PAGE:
Design Team: Duzan Doepel, Eline Strijkers with Kasper Zoet, Mikolai Brus, Riekie Brokking, Francesco Catanese
Building Management: Alsemgeest Design & Build, Rotterdam
Client: Camp Vught National Memorial
Text description provided by the architects. In 2002 a small part of the original SS concentration camp Vught was restored as National Museum. The entrance building is conceived as a wall that shields the restored camp from the outside world. The different spaces in the building each have their own space ratio, daylight entry and in a limited number of cases a view of the sky or the old camp remains. Nature or camp are thereby framed, creating a form of alienation and reflection. For DoepelStrijkers, the modesty, the visual relationship and minimal impact on the surrounding landscape, formed the point of departure for the design.
In 2018, due to increased numbers of visitors, the museum board decided to expand and renew the existing building designed by Claus and Kaan. DoepelStrijkers was asked to design the New NMKV. The new permanent exhibition was designed by Perspekt. The assignment for DoepelStrijkers included an extension of the existing museum, a new layout and integration of technology for the existing museum rooms and the reorganization of the reception area of the museum with a stronger connection between the various entrance areas. The reception area has been completely renewed with a reception desk, the shop and the museum cafe and a number of related functions such as a meeting room and toilets.
The extension is connected to the reception area and is conceived as a solid block which is pressed into the ground at the rear of the existing building. As a result, the volume looks smaller than it is, and it occupies a modest place in the outside area. A horizontal cut is made through the volume at ground level, and the two halves are pulled apart, visually creating a heavy roof that floats just above ground level. Visitors look through the window at ground level, this combined with the heavy volume above creates a sense of alienation. Conceptually, the volume should be made of solid concrete, but for environmental reasons a light steel construction with modular wooden façade elements was chosen. By finishing the wooden façade inside and outside with a thin concrete plaster, the volume looks like a heavy monolithic mass.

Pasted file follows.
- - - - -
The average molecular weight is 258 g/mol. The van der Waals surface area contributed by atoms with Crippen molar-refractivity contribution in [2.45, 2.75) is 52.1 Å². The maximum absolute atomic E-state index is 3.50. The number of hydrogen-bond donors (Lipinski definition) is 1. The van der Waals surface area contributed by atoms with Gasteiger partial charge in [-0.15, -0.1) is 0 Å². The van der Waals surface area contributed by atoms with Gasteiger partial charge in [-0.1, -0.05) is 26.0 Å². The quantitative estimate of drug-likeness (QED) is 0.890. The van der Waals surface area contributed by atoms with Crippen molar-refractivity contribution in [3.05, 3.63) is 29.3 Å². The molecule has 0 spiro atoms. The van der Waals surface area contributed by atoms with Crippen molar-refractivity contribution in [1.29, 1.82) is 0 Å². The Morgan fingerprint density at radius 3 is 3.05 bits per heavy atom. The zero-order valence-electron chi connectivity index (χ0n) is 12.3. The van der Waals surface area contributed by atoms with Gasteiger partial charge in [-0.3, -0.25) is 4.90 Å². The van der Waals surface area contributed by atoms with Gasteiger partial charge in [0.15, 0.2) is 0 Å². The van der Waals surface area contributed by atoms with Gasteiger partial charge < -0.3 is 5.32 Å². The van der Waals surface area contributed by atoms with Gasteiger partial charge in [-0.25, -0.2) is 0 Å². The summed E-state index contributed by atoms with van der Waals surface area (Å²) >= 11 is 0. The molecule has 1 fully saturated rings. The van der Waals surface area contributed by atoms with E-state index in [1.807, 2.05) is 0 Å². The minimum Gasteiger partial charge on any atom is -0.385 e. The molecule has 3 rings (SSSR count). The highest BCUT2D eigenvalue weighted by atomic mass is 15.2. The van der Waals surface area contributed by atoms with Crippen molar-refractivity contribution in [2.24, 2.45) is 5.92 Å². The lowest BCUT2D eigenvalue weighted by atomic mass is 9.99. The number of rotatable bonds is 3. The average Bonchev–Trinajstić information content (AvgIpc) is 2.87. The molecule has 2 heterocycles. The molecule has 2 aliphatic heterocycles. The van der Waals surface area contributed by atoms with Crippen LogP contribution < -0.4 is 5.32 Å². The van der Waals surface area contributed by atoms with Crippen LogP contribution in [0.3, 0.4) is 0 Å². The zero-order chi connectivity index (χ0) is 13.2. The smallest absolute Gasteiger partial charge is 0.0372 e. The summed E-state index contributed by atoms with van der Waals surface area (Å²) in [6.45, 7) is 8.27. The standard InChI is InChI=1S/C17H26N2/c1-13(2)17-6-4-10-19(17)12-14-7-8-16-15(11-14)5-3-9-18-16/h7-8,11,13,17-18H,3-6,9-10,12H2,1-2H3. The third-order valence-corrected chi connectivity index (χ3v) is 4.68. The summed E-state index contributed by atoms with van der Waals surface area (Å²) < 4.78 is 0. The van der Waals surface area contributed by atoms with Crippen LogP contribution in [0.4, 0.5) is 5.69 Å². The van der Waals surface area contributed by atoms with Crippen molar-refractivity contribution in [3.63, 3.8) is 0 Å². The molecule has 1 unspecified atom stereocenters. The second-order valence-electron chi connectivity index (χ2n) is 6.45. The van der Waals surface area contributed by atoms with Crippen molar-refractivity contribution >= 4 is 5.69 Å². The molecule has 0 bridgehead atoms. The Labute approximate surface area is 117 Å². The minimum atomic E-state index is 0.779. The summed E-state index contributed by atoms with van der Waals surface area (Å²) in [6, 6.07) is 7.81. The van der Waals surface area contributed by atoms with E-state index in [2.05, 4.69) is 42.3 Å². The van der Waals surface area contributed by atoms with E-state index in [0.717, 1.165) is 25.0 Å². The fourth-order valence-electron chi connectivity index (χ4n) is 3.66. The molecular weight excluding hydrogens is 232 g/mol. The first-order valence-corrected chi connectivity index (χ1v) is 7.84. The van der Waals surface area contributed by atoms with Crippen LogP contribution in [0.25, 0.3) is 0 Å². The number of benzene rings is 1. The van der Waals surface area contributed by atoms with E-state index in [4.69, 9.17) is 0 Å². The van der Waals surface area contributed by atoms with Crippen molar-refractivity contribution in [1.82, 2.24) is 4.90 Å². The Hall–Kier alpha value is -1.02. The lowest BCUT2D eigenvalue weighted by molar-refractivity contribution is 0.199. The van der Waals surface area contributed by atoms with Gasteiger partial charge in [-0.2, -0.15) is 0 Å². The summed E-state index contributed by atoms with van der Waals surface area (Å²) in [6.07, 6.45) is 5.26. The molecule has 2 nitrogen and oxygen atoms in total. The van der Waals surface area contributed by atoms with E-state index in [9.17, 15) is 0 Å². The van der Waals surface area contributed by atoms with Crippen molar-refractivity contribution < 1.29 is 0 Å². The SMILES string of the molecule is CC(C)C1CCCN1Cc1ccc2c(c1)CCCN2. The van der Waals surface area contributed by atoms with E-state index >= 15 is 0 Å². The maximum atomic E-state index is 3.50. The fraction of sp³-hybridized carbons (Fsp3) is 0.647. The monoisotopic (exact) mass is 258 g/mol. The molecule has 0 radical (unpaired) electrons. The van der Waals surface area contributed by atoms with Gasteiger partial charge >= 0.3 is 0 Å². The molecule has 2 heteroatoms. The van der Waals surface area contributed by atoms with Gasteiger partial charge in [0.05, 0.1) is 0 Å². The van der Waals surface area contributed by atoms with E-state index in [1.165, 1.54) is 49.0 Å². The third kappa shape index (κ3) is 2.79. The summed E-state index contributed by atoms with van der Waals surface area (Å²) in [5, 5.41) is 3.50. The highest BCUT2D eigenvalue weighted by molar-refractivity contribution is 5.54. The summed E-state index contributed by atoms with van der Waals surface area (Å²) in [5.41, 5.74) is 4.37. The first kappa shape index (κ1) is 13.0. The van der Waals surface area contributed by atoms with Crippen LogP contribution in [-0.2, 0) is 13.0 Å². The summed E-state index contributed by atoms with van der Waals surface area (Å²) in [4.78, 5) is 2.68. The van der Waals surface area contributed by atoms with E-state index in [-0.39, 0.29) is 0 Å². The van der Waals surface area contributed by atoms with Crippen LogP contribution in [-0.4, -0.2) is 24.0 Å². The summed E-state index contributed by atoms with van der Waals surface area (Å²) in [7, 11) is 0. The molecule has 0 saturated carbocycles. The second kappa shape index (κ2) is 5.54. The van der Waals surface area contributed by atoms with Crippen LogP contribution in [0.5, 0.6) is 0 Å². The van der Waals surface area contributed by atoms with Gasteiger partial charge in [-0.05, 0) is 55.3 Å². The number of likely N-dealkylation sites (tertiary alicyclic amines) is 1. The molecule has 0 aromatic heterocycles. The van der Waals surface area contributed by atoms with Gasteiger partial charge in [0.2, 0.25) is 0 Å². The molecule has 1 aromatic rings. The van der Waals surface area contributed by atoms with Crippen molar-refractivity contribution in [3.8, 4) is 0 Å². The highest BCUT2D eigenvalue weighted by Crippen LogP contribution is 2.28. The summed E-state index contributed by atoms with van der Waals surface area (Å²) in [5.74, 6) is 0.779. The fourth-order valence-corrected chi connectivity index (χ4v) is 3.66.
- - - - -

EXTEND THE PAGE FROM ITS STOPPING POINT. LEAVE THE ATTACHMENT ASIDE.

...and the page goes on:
A wide tribune staircase bridges the difference in height with the existing building. The extension is subdivided into three small rooms, and a large area equal in width to the tribune staircase. A sliding wall makes it possible to close off the large area from the tribune and corridor zone, but also to turn it into an auditorium for special events. In addition to these main rooms, the extension includes toilets and a room for volunteers.
The extension is modestly materialized in pure materials such as wood, concrete and aluminum. Second hand aluminum panels were harvested from another project for the ceiling and cladding of the tribune staircase. The minimalist, modest and sober use of materials contributes to the narrative of NMKV. The visitor experience and the transfer of the stories of the camp prisoners are central.